Top Security Concerns of Autonomous Vehicles

There are a number of obstacles currently blocking autonomous vehicles from worldwide use, and security is a big concern. Autonomous vehicles will be connected to a network, which means they will beprone to hacking. Imagine you’re going down the highway at over 100mph and a hacker takes control of your car — it’s certainly a scary thought, and it could threaten lives.

Autonomous vehicle manufacturers and cyber security professionals are currently trying to figure out how to solve the problem. Can it be solved at all? Nonetheless, take the time to learn about the main areas of concern experts are facing right now.

The manufacturing process

The first challengeis ensuring that cars are not tampered with during the manufacturing process. An autonomous vehicle must be delivered to the customer in a state that is already 100% secure. However, the typical car is built from parts from all around the world. Verifying that no part has been modified to make the car hackable is a huge undertaking.

The autonomous car industry is highly competitive, and the fear is that companies will begin to incorporate parts that have not yet been fully tested in the hope of delivering a better product. Collaboration between the companies needs to happen so that a secure infrastructure for manufacturing parts is established.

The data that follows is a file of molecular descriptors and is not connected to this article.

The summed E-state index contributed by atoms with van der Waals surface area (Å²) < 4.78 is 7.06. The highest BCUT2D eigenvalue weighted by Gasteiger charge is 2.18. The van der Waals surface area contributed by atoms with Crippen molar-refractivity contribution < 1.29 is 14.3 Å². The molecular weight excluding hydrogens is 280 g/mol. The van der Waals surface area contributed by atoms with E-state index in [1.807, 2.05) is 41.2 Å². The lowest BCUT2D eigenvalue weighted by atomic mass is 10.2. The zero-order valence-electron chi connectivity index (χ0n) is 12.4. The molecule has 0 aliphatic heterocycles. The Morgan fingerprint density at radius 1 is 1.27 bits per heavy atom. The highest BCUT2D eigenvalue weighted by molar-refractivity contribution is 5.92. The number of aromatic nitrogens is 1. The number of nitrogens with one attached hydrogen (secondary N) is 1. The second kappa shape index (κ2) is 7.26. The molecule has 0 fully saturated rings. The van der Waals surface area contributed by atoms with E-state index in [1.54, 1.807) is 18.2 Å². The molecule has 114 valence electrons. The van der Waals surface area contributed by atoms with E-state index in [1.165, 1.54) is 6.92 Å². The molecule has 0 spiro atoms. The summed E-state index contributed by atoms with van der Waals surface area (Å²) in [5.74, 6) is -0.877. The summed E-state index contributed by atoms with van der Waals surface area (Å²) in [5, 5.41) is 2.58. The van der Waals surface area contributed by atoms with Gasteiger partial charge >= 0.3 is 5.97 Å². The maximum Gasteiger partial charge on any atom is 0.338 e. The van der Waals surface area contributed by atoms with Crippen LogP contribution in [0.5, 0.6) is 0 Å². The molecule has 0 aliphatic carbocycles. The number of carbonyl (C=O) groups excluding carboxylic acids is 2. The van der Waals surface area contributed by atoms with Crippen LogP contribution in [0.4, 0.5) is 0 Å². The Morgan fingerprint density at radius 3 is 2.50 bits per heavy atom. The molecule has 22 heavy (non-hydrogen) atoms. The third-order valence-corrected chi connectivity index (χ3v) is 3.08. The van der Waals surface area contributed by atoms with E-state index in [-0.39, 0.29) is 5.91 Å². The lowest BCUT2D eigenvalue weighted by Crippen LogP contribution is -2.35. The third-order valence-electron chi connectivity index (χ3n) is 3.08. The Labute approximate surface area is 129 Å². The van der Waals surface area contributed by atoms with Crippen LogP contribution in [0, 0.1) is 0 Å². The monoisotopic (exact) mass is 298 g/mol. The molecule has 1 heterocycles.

However, with the fierce competition in the marketplace, don’t expect companies to extend a helpful hand anytime soon.

Real time hacking events

Let’s say the manufacturing process goes well and a 100% secure vehicle is delivered to the end user. The next step is keeping the car safe while it is on the road. For a talented hacker, taking control of a car is not that difficult — especially if there are many points of entry into a network.

A live hacking demonstration displayed how real the threat is when a Jeep Cherokee was hacked travelling at 70mph. Once the hacker gets access, they can easily cause harm to the people inside the car and on the road around them.

However, hacking of cars is not limited to autonomous vehicles. Nowadays, the extent of electronic integration into the average car means most cars can be hacked. It’s a tough challenge to overcome for cybersecurity experts. Cybersecurity is a growing industry that has seen a lot of investment in recent years, but whetherit’s enough to deter hackers is yet to be seen.

Dealing with a live hacking event

The last part of the cybersecurity threat is dealing with it as it is occurring. Processes must be in place that can detect hackers trying to get into the system. Even if only a few minutes notice can be given that an autonomous car might be hacked, then there is enough time to get that car off the road.

A cybersecurity expert would be on standby whocould assist the passengers of the autonomous vehicle once the threat has been detected. This is not your typical customer service representative answering a few questions, but a team of trained professionals that can get customers out of a sticky situation.


There is still a long way to go before autonomous vehicles are 100% safe for public use, and perhaps they will never be completely safe. However, identifying the threats and points of access for hackers is a step in the right direction.

It will only take a few accidents to stop deployment of autonomous vehicles, which means the room for error is very small. Perhaps it will be an uphill battle for car manufacturers, or revolutionary security systems will becreated to get rid of hackers for good. It’s all up in the air for now, and we will surely know a lot more in the coming years.